How to switch from Android Lollipop to

If you're using an older version of Android, such as Lollipop (5.0) or even Marshmallow (6.0.1), it might be time to upgrade to the latest version of Android 10. Depending on your device, it's probably time to upgrade to a newer model, but those who want to keep their phone can update it to get the latest features and benefits of the Android operating system. Keep in mind that older Android devices may not be upgraded at all or work as efficiently, as newer versions are designed to use newer technology and different components. There are also manufacturer OS forks that include special features, functions, and bloatware.

Updating your phone to the latest version of Android is an incredibly simple task, although its availability very much depends on your phone manufacturer and mobile operator. It can take between one and nine months, if at all.

Tips before the update

Whenever you upgrade your old hardware to newer software, it's a good idea to take a backup of everything on your device. Cell phones are no different in this respect. Performing a simple backup to Google Drive, Google Photos, or another cloud service ensures that you haven't lost irreplaceable data if something happens.

Next, make sure you have enough memory on your phone or tablet. A new update will take up more space on your device. If you're using a phone that only has 16GB (or even 32GB) of internal storage, be wary of how much storage you'll have left after the update.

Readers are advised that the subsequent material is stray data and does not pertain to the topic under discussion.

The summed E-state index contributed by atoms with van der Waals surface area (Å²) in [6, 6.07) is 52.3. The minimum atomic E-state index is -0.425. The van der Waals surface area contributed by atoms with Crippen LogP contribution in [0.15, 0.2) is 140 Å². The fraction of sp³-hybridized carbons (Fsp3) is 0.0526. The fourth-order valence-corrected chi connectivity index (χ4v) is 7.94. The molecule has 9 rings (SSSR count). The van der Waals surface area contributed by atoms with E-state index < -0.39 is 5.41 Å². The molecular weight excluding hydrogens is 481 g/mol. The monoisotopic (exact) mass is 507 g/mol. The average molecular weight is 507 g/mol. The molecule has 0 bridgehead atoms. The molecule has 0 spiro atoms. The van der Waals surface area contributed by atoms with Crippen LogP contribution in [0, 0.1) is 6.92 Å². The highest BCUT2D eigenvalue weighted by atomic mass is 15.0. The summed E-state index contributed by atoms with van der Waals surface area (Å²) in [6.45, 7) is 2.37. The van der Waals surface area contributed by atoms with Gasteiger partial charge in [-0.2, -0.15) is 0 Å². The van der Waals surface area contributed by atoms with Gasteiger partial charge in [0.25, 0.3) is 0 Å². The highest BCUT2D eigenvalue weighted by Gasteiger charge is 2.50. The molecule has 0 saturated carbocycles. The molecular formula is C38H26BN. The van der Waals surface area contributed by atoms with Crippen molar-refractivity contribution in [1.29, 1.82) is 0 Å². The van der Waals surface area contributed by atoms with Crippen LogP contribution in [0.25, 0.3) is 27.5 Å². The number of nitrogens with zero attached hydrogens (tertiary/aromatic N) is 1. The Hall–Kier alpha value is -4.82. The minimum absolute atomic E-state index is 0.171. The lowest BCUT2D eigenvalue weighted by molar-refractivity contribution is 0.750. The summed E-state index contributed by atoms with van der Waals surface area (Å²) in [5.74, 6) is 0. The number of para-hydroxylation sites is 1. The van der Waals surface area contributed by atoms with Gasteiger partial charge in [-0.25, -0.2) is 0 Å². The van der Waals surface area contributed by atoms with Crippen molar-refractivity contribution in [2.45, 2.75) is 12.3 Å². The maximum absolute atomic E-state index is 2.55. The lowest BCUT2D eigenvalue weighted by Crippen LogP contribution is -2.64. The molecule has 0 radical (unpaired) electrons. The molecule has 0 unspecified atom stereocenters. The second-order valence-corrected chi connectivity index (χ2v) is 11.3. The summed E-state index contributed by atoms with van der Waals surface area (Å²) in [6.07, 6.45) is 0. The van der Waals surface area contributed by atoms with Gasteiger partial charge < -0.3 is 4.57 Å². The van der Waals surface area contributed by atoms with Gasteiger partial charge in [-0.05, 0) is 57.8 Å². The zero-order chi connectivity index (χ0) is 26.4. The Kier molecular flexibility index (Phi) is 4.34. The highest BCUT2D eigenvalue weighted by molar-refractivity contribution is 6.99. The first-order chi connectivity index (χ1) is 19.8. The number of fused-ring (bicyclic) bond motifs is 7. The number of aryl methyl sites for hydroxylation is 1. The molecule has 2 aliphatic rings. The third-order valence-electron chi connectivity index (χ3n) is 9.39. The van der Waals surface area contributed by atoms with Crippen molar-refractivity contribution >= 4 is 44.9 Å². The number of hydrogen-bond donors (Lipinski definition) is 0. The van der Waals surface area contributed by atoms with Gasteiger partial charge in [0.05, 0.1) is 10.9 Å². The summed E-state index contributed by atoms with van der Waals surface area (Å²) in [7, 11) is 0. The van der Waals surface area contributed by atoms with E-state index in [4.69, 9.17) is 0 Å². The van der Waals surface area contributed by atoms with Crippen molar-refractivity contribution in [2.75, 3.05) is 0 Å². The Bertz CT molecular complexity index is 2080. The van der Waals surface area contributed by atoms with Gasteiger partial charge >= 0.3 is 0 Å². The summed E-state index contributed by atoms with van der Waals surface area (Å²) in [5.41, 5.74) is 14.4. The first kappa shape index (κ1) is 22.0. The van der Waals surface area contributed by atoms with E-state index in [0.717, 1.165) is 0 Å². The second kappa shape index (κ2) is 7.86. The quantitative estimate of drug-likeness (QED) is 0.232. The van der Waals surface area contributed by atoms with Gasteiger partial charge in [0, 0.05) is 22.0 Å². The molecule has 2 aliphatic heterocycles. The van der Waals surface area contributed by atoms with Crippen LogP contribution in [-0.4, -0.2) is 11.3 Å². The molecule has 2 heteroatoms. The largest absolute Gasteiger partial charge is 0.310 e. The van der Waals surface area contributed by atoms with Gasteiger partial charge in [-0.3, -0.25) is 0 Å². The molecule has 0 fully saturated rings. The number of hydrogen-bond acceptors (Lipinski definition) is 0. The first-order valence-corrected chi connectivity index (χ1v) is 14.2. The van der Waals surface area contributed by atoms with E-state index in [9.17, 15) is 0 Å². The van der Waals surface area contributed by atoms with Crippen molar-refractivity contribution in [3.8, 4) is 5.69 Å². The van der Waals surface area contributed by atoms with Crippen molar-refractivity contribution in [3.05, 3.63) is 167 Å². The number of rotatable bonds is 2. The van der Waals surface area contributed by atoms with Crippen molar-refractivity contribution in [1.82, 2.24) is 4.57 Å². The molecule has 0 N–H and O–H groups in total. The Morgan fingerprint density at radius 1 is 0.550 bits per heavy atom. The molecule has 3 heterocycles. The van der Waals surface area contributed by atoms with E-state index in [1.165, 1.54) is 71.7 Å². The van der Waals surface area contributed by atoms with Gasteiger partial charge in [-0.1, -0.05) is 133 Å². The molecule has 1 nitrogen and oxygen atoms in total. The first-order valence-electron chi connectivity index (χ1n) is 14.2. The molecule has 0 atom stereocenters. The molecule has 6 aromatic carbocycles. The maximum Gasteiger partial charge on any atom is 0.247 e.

Finally, check your connections. To avoid any interference in the update, make sure you are on a stable wifi network and your device is charged. The last thing we want when running massive software as a whole is for something to crash and interrupt it.

Android 10 upgrade via OTA (Over The Air) updates

Once your phone manufacturer has made Android 10 available for your device, you can upgrade it via an over the air (OTA) update. These OTA updates are incredibly simple to do and only take a few minutes.

  1. Open your phone and head to " Settings. »
  2. In "Settings", scroll down and tap "About phone" or "About device".
  3. Select " Software update " ou "System update" to check for the latest version of Android.

Be aware that you may need to update your phone to the latest version of Android Lollipop or Marshmallow before Android 10 is released. You will need to be running Android 5.1 or later to update seamlessly.

Once downloaded, your phone will reset, install, and launch into Android 10.

How to Force an Android Upgrade (via Factory Image)

For those who are feeling a little braver with updating their phone and really want to get their hands on the latest version of Android before anyone else, Google has some Android factory images available for download.

However, this process is for advanced users only. Using an Android factory image will erase all your data, so be sure to back up your phone's content before updating. Also keep in mind that manufacturers have their own forked versions of the Android operating system, which include custom features and often bloatware.

Generally, Google only releases factory images for its Nexus devices, so if you're running one, you can definitely upgrade through this method. For those using other phone models, be warned: while the images will work, they may not be optimized to run properly on your phone.

Currently, Google has not made the Android Marshmallow factory image available for download, but when it does, that's how you can upgrade your Nexus device.

  1. Download and install the latest Android SDK on your computer
  2. Add the SDK folder to the PATH:
    1. Open My Computer | Properties
    2. Advanced system settings